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Syrians Hope to Profit From Mideast Peace Dividend


DAMASCUS, Syria — Tareq Shallah listens to the tedious drumbeat of peace negotiations in the Middle East and hears the sweet clinking of coins--for him and his Syrian friends, for sure. And profits for the unknown Israelis who have always been the enemy, well, why not?

As head of the Syrian Assn. of Travel Agents, Shallah has already seen the beginnings of the peace dividend. Two years ago, with peace talks new and flailing, his company lured nary an American tourist to Syria. But last year, with the escalating pace of the talks, he sponsored two U.S. tour groups. This year, he has booked six. And for next year, more than two dozen are on the books.

Now, even the specter of droves of Israeli tourists to Syria's historic old crusader fortresses--such as the 600 a day who are expected to swoop into Jordan following this week's peace treaty signing--no longer chill his blood. "If you look at it from a business point of view, as a source of income, then I guess we have to put up with it!" he said.

With Thursday's visit by President Clinton to the Syrian capital, the first by an American President in 20 years, Shallah and others are growing increasingly optimistic--and impatient--that it is time for years of flirtation with peacemaking to finally pay off.

"The people of Syria have seen that our president is really serious about improving relations with the U.S. and they hope the U.S. could give something to Syria so they won't let down our president," Shallah said. "In that sense, most people are looking to President Clinton and his visit as maybe a savior."

There was anxiousness among Damascenes who awaited concrete news from the closed-door talks, a feeling that Syrians have too long paid the price of leading the Arab rejectionist front against Israel.

"Have you been to Israel? Is it true their lifestyle is very elevated, better than ours?" asks a curious oil-company employee.

"Better than anywhere else in the Middle East," he is assured. He turns to a friend and nods knowingly.

From the old, domed Hamadiya souk--where enthusiastic merchants were offering a 50% discount Thursday "for Clinton," to Damascus University, where students quietly debated the news--there was a sense with the American President's visit that a chink in the old armor of war may be opening.

Syrians who listened to Hafez Assad's cautious remarks Thursday came away convinced that the Syrian president meant what he said about peace.

"President Assad said this morning that peace is something strategic; that is what I understand," said one Damascus University professor. "And today when we listened to President Clinton and he gave a commitment that the U.S. will carry on to bring a settlement, we believed."

If Clinton gave signs that he had hoped for more from his nearly four-hour meeting with Assad, many Syrians were disappointed that neither the U.S. nor Syrian leadership appeared to make concrete strides toward breaking the logjam of the peace process.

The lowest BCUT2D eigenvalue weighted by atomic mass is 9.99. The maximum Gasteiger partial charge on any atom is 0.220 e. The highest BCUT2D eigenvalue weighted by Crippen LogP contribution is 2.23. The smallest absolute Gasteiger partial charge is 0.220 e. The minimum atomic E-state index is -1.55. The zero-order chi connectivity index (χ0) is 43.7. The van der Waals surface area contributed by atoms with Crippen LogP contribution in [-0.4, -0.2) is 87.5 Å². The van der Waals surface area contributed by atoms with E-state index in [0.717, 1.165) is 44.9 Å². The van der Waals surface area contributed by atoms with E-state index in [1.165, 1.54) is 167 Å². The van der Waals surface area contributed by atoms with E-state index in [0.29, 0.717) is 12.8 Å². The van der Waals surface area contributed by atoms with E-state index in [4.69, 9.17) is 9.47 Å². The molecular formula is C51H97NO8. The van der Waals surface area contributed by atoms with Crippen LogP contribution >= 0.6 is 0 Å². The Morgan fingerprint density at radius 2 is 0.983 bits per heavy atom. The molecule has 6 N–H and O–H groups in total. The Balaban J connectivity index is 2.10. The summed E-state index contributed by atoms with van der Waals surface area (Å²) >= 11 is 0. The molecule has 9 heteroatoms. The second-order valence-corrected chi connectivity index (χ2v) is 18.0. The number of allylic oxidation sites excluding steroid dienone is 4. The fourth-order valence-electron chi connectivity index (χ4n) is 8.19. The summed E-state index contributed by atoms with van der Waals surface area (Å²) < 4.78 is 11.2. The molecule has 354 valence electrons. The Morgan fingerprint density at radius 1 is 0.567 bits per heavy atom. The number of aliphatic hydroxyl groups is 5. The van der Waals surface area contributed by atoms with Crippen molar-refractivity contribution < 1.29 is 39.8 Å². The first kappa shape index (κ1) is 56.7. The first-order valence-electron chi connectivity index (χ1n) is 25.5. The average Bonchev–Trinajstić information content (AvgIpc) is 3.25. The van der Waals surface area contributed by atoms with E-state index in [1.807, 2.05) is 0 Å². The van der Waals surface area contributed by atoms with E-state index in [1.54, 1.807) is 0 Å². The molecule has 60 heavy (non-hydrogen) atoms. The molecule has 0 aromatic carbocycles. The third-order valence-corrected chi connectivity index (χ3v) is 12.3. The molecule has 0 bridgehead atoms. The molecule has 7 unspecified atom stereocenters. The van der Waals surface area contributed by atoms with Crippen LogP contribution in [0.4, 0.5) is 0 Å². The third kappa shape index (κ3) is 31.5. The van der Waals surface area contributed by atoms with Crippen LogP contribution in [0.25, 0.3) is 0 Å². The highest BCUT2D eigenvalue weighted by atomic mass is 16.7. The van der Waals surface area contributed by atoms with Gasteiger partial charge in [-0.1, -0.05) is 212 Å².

And many were equally disappointed that Clinton made no move to remove Syria from the list of nations supporting terrorism, an act that would clear the way for badly needed new foreign investment. Largely skeptical of Jordan's quick peace agreement with Israel, they wonder if Syria will get the kind of break on foreign debt relief that welcomed Jordan's king to the peace fold.

"I would like to stay in my country and get a high enough salary to live on, but to do this we have to cancel the external debt and get U.S. aid for Syria. And until now we don't hear anything," said a young university graduate who is thinking of going abroad to seek work.

Manar Alwan, a 23-year-old French literature student in Damascus, said peace has its own rewards.

"Somehow we feel we are near an ending," Alwan said. "And you feel something different when you make a peaceful relation with your enemy. You start feeling safety in your home."

At the same time, Syrians are talking about peace with words such as dignity and honor. It is hard to find anyone who disagrees with Assad's insistence on a full recovery of the occupied Golan Heights, or with the banners that drape Damascus proclaiming, "Peace, But Peace With Honor."

The fact that Syria still isn't ready to leap toward peace appeared clear in the English-language Syrian Times published on the morning of Clinton's arrival. The paper put the news of Jordan's peace treaty with Israel near the bottom of the page--enclosing the word treaty in quotation marks--while leading the page with reports of Palestinian demonstrations against the "treaty."

"Partial and unilateral solutions . . . will continue to be rejected by us," warned the daily Al-Baath, mouthpiece of the ruling Baath Arab Socialist Party.

Clinton's visit was carried live on Syrian television, from the long line of ceremonial handshakes at the airport to the departure of Air Force One into the Syrian afternoon, the camera lingering as it disappeared into the blue.

A clutch of Syrian officials talked animatedly on the tarmac. And the business began in Damascus of trying to understand what, if anything, the plane had brought.

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